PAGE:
With Heartbreak Hotel, Deborah Moggach brings back ex-thesp Russell “Buffy” Buffery, hero of her earlier novel, The Ex-Wives.
Heartbreak Hotel by Deborah Moggach
Chatto & Windus, 304pp, £14.99
Now in his seventies, he’s the veteran of three marriages, and has a range of grown children and step-children from these and other liaisons. Out of the blue he inherits a B&B in rural Wales, bequeathed him by Bridie, his friend and erstwhile lover from the days when she ran a theatrical boarding house in Edgbaston that he frequented as a young repertory actor. He decides that a man can be tired of London and not be tired of life, and heads west, to reboot his existence.
Interleaved with Buffy’s story are introductions to Moggach’s cast of characters, all of whom will eventually turn up in Wales. First up is Monica, who works for a company running corporate events. She’s feeling the strain of middle age, finding it takes longer and longer to assemble herself before going out in public. Having devoted her younger years to a dead-end relationship with a married man, she now wonders if she’ll ever have sex again.
Amy is a make-up artist. When she’s not building fake scars on the faces of famous actors, she is wondering what went wrong after three years with Neville. Was he too nice? Too effete? Why couldn’t she commit? Before she can find the answers, he’s off making babies with someone else.
Harold is writing a novel narrated in the voice of Mary Pickford’s cat (hmm, could that be a sly dig at Andrew O’Hagan’s novel, narrated by Marilyn Monroe’s dog?). It’s not going well. His wife, meanwhile, falls in love with an artistic Japanese woman. They depart for Amsterdam, and the local ladies move in on Harold, ostensibly to sort out his garden, but with all too obvious designs on his person.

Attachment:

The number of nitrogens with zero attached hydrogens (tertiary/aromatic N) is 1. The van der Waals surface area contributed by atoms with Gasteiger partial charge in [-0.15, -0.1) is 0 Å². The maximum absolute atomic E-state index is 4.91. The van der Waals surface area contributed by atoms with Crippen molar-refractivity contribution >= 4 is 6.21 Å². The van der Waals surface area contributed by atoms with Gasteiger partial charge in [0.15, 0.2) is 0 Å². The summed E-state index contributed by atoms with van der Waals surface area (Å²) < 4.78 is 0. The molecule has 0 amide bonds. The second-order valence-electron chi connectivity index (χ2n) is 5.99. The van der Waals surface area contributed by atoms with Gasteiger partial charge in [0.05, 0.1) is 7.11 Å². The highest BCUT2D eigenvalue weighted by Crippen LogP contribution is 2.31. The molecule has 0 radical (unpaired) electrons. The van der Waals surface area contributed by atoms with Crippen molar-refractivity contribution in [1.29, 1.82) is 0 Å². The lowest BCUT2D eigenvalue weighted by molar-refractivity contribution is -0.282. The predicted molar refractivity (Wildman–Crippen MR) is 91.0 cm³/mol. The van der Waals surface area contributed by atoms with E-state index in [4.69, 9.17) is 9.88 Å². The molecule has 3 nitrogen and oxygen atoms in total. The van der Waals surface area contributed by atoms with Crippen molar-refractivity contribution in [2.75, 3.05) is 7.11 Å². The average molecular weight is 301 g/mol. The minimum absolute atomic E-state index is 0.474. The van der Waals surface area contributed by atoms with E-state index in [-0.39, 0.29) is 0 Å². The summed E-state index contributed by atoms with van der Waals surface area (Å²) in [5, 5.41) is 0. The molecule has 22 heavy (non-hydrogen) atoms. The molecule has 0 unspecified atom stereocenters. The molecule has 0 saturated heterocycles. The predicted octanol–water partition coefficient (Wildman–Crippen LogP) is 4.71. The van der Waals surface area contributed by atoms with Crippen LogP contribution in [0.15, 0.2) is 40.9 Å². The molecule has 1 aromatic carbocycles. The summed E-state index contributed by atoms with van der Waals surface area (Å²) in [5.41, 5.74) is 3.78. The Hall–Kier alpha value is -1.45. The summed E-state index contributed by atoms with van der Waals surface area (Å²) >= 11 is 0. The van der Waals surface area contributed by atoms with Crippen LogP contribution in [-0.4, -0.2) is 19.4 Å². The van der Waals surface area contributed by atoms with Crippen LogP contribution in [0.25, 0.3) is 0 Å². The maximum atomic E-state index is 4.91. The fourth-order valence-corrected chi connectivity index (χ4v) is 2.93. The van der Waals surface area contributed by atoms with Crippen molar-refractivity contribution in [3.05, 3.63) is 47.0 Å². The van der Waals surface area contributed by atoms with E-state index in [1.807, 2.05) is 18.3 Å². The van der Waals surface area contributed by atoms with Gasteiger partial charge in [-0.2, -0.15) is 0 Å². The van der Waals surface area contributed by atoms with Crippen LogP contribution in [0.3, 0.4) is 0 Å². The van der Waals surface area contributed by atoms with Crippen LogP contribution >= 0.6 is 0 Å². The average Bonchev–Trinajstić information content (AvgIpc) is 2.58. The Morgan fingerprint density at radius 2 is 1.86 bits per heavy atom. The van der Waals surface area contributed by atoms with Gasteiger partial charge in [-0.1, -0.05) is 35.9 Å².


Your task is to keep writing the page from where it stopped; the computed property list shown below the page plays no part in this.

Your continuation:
And postman Andy marries a chubby, needy woman who surprises everyone by morphing into a successful and ruthless businesswoman, leaving him in the dust.
Meanwhile, back in Wales, Buffy discovers the B&B is a wreck, but he’s so overwhelmed by nostalgia – not to mention strapped for cash – that he decides to make the best of things, even if that means guests grumpily queuing for a turn in the bathroom. One day he has a brainwave: most married couples effectively divide the duties. After a split, there’s a knowledge gap. He launches a series of residential courses – in cooking, gardening, car repair – for divorced people. And lo and behold, Monica, Amy, Harold and Andy troop through, one after another, along with Buffy’s children and – surprise! – one of his ex wives.
Moggach leads her lively – and occasionally confusing – cast of characters on a merry mating dance, as everyone finds the heart-ease they’ve been missing. Really, though, this is all about facing up to the ageing process, and coming to terms with the changes, compromises, and legacies of a lifetime’s good and bad decisions. It’s a novel that’s not afraid of shining a light on a host of good reasons for getting undressed in the dark, and a wealth of other age-related indignities. Ultimately, she concludes, we’ll all have a lot more fun enjoying the time we have left, than worrying about the decay – and in that sense, Buffy’s convivial B&B is not only a gathering point, but a blatant symbol of the book’s central theme.
Like Best Exotic Marigold Hotel, which her publishers are comparing this too, Heartbreak Hotel is a sweet novel that dispenses its home truths gently and humorously. Best of all, Moggach devises a sly, utterly satisfactory ending. If only more authors understood that a novel isn’t finished just because you’ve typed “The End”.